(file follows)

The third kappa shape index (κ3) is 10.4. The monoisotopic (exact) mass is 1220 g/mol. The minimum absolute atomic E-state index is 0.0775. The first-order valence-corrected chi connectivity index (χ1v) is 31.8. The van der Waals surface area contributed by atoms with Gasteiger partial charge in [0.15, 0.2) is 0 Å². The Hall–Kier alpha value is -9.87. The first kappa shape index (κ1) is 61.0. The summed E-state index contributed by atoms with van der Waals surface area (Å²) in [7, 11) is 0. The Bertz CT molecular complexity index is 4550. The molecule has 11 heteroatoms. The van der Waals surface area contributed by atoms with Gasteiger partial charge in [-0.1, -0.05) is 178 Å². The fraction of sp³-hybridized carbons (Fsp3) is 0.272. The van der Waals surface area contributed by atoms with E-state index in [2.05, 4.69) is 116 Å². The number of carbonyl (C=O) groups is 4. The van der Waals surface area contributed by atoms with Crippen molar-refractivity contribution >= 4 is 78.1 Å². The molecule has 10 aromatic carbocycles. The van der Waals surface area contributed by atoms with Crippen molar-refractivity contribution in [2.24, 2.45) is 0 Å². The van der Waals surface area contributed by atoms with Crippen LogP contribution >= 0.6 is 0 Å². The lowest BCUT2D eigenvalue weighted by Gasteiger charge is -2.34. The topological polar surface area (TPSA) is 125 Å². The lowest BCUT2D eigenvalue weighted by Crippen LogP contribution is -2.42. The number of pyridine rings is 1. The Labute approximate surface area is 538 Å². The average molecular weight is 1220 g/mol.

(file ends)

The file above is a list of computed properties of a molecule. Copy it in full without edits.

The third kappa shape index (κ3) is 10.4. The monoisotopic (exact) mass is 1220 g/mol. The minimum absolute atomic E-state index is 0.0775. The first-order valence-corrected chi connectivity index (χ1v) is 31.8. The van der Waals surface area contributed by atoms with Gasteiger partial charge in [0.15, 0.2) is 0 Å². The Hall–Kier alpha value is -9.87. The first kappa shape index (κ1) is 61.0. The summed E-state index contributed by atoms with van der Waals surface area (Å²) in [7, 11) is 0. The Bertz CT molecular complexity index is 4550. The molecule has 11 heteroatoms. The van der Waals surface area contributed by atoms with Gasteiger partial charge in [-0.1, -0.05) is 178 Å². The fraction of sp³-hybridized carbons (Fsp3) is 0.272. The van der Waals surface area contributed by atoms with E-state index in [2.05, 4.69) is 116 Å². The number of carbonyl (C=O) groups is 4. The van der Waals surface area contributed by atoms with Crippen molar-refractivity contribution >= 4 is 78.1 Å². The molecule has 10 aromatic carbocycles. The van der Waals surface area contributed by atoms with Crippen molar-refractivity contribution in [2.24, 2.45) is 0 Å². The van der Waals surface area contributed by atoms with Crippen LogP contribution >= 0.6 is 0 Å². The lowest BCUT2D eigenvalue weighted by Gasteiger charge is -2.34. The topological polar surface area (TPSA) is 125 Å². The lowest BCUT2D eigenvalue weighted by Crippen LogP contribution is -2.42. The number of pyridine rings is 1. The Labute approximate surface area is 538 Å². The average molecular weight is 1220 g/mol.